Let’s talk about science again. Isn’t deliberate ignorance also a way of reducing complexity?

Every scientific model is a reduction of the complexity of reality. And in the process of modelling an issue, we make decisions not to include things. If we did not do this, the models might no longer be manageable. Highly complex models have the disadvantage that we can possibly explain everything with them. But if we can explain everything, we can basically explain nothing.

Does deliberate ignorance also have a place in education?

This is a question that we – a philosopher, two cognitive scientists and an educationalist – have just been dealing with. We worked with the pair of terms “critical thinking” and “critical ignoring”. Critical thinking is, so to speak, the supreme discipline at school. We want to educate and enable citizens to think critically. And that is absolutely right.

But there is also a modern world that we have constructed ourselves, where critical thinking sometimes also leads into a trap. The digital world means we are confronted with a great deal of information and also misinformation. This world is based on a single business model – to attract our attention and then sell this attention as a commodity. If we followed every lead and tried to critically think through every attention-seeking piece of information we are presented with, we would be walking right into the trap of this attention market. Therefore, in this environment, we also have to learn and apply a different strategy, something like critical ignoring.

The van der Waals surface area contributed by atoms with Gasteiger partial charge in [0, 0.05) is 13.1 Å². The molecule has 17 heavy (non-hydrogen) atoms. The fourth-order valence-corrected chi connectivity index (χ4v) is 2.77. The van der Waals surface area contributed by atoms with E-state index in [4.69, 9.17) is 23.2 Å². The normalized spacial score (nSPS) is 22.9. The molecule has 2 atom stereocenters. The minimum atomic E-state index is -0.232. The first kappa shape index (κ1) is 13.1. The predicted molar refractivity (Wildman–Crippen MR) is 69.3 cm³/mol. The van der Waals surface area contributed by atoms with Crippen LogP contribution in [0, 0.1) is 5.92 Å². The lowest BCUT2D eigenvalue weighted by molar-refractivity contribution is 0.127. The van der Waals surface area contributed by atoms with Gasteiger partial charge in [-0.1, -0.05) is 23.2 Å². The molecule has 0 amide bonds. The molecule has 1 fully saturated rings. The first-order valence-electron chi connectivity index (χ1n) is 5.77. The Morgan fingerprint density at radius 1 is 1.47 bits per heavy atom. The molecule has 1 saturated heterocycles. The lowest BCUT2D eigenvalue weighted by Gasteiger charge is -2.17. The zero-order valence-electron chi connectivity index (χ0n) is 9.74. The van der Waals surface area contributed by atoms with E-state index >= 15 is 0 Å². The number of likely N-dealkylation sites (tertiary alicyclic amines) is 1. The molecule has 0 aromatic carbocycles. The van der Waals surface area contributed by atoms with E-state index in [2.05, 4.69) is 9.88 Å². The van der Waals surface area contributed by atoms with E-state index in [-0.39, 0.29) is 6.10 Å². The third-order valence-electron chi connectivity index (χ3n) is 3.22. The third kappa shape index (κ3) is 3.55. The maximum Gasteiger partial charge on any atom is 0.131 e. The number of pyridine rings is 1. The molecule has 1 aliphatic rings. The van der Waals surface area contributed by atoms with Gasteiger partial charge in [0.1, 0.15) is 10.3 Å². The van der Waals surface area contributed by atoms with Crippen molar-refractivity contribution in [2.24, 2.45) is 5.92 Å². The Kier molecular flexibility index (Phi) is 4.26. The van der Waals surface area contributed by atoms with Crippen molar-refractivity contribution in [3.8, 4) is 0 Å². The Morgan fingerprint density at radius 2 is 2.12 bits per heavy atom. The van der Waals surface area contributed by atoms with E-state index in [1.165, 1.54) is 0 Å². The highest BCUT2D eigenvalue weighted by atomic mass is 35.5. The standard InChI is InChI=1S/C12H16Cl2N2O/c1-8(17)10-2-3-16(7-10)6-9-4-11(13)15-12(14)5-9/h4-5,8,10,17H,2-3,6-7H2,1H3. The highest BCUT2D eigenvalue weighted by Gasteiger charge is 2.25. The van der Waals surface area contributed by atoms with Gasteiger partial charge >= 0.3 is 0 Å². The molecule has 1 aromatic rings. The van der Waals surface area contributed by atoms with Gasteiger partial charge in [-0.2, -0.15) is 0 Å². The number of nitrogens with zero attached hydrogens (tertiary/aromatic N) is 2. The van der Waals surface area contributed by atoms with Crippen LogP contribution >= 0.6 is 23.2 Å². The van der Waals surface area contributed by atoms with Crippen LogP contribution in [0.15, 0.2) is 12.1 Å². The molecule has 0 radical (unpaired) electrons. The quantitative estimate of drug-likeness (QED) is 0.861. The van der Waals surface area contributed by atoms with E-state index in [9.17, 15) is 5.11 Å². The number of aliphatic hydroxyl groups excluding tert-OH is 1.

What exactly do you mean by that?
In our work we have focused on three strategies. The first we would call “self-nudging”. By this we mean that in the digital world, people themselves must become the architects of their environment. This means, for example, that I have to think carefully about which media apps I put on my home screen or how I design the notification function of my social media or email program. So I myself can regulate the flood of information and the external control by the programs by actively designing the decision architecture, as I call it, in such a way that I have the greatest possible control over what information I take in and what I ignore.